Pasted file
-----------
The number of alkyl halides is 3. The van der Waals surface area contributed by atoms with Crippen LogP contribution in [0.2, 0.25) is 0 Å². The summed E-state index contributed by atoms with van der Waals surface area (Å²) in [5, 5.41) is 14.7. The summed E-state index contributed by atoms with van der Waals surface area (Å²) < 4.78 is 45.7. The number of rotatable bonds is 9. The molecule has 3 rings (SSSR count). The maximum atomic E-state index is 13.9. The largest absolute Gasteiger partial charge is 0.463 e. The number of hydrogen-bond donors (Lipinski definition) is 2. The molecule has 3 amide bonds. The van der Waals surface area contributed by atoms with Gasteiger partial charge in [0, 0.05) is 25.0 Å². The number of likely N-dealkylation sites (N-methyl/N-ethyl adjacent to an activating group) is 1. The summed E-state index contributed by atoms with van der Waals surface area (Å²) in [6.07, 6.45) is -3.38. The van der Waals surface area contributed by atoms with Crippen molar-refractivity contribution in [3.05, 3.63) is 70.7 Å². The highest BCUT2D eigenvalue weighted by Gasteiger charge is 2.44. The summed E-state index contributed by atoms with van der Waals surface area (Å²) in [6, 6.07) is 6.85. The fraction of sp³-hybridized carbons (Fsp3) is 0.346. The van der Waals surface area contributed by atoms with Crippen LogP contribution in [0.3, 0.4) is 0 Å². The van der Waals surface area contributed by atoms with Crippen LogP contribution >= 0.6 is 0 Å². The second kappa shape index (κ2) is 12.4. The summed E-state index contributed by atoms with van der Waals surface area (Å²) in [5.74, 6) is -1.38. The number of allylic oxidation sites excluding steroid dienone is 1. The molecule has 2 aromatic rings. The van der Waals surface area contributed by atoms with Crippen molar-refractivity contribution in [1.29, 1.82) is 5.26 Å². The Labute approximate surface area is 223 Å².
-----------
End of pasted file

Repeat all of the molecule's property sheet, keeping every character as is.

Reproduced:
The number of alkyl halides is 3. The van der Waals surface area contributed by atoms with Crippen LogP contribution in [0.2, 0.25) is 0 Å². The summed E-state index contributed by atoms with van der Waals surface area (Å²) in [5, 5.41) is 14.7. The summed E-state index contributed by atoms with van der Waals surface area (Å²) < 4.78 is 45.7. The number of rotatable bonds is 9. The molecule has 3 rings (SSSR count). The maximum atomic E-state index is 13.9. The largest absolute Gasteiger partial charge is 0.463 e. The number of hydrogen-bond donors (Lipinski definition) is 2. The molecule has 3 amide bonds. The van der Waals surface area contributed by atoms with Gasteiger partial charge in [0, 0.05) is 25.0 Å². The number of likely N-dealkylation sites (N-methyl/N-ethyl adjacent to an activating group) is 1. The summed E-state index contributed by atoms with van der Waals surface area (Å²) in [6.07, 6.45) is -3.38. The van der Waals surface area contributed by atoms with Crippen molar-refractivity contribution in [3.05, 3.63) is 70.7 Å². The highest BCUT2D eigenvalue weighted by Gasteiger charge is 2.44. The summed E-state index contributed by atoms with van der Waals surface area (Å²) in [6, 6.07) is 6.85. The fraction of sp³-hybridized carbons (Fsp3) is 0.346. The van der Waals surface area contributed by atoms with Crippen LogP contribution in [0.3, 0.4) is 0 Å². The van der Waals surface area contributed by atoms with Crippen LogP contribution >= 0.6 is 0 Å². The second kappa shape index (κ2) is 12.4. The summed E-state index contributed by atoms with van der Waals surface area (Å²) in [5.74, 6) is -1.38. The number of allylic oxidation sites excluding steroid dienone is 1. The molecule has 2 aromatic rings. The van der Waals surface area contributed by atoms with Crippen molar-refractivity contribution in [1.29, 1.82) is 5.26 Å². The Labute approximate surface area is 223 Å².